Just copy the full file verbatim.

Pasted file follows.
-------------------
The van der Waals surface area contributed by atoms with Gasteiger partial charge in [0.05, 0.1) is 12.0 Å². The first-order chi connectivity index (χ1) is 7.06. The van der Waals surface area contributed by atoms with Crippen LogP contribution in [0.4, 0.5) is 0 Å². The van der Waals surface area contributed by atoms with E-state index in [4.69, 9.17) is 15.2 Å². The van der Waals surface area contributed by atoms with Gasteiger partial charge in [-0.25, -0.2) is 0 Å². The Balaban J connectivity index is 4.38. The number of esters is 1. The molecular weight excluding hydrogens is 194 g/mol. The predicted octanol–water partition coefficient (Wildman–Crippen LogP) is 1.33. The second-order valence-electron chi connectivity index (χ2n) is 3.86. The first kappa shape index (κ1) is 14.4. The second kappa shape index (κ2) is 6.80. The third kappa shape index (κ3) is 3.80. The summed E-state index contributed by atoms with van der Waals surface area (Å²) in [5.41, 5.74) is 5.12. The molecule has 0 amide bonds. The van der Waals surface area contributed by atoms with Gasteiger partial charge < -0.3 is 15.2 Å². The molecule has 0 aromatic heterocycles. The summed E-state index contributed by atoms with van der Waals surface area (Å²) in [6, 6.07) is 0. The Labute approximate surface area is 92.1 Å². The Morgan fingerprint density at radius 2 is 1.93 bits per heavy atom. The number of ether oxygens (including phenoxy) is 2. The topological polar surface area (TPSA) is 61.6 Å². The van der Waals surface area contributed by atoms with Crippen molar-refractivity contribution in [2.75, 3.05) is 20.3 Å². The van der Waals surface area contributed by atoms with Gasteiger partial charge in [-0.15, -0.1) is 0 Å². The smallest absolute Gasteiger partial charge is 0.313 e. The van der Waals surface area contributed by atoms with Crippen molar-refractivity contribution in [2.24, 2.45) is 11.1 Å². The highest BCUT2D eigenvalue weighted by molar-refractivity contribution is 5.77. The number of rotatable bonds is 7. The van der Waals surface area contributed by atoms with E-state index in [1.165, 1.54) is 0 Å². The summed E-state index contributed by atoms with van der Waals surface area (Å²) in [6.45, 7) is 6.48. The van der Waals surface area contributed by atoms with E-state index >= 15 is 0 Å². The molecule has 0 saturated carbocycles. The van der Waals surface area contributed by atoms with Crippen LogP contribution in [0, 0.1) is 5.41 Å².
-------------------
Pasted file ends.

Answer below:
The van der Waals surface area contributed by atoms with Gasteiger partial charge in [0.05, 0.1) is 12.0 Å². The first-order chi connectivity index (χ1) is 7.06. The van der Waals surface area contributed by atoms with Crippen LogP contribution in [0.4, 0.5) is 0 Å². The van der Waals surface area contributed by atoms with E-state index in [4.69, 9.17) is 15.2 Å². The van der Waals surface area contributed by atoms with Gasteiger partial charge in [-0.25, -0.2) is 0 Å². The Balaban J connectivity index is 4.38. The number of esters is 1. The molecular weight excluding hydrogens is 194 g/mol. The predicted octanol–water partition coefficient (Wildman–Crippen LogP) is 1.33. The second-order valence-electron chi connectivity index (χ2n) is 3.86. The first kappa shape index (κ1) is 14.4. The second kappa shape index (κ2) is 6.80. The third kappa shape index (κ3) is 3.80. The summed E-state index contributed by atoms with van der Waals surface area (Å²) in [5.41, 5.74) is 5.12. The molecule has 0 amide bonds. The van der Waals surface area contributed by atoms with Gasteiger partial charge < -0.3 is 15.2 Å². The molecule has 0 aromatic heterocycles. The summed E-state index contributed by atoms with van der Waals surface area (Å²) in [6, 6.07) is 0. The Labute approximate surface area is 92.1 Å². The Morgan fingerprint density at radius 2 is 1.93 bits per heavy atom. The number of ether oxygens (including phenoxy) is 2. The topological polar surface area (TPSA) is 61.6 Å². The van der Waals surface area contributed by atoms with Crippen molar-refractivity contribution in [2.75, 3.05) is 20.3 Å². The van der Waals surface area contributed by atoms with Gasteiger partial charge in [-0.15, -0.1) is 0 Å². The smallest absolute Gasteiger partial charge is 0.313 e. The van der Waals surface area contributed by atoms with Crippen molar-refractivity contribution in [2.24, 2.45) is 11.1 Å². The highest BCUT2D eigenvalue weighted by molar-refractivity contribution is 5.77. The number of rotatable bonds is 7. The van der Waals surface area contributed by atoms with E-state index in [1.165, 1.54) is 0 Å². The summed E-state index contributed by atoms with van der Waals surface area (Å²) in [6.45, 7) is 6.48. The van der Waals surface area contributed by atoms with E-state index >= 15 is 0 Å². The molecule has 0 saturated carbocycles. The van der Waals surface area contributed by atoms with Crippen LogP contribution in [0, 0.1) is 5.41 Å².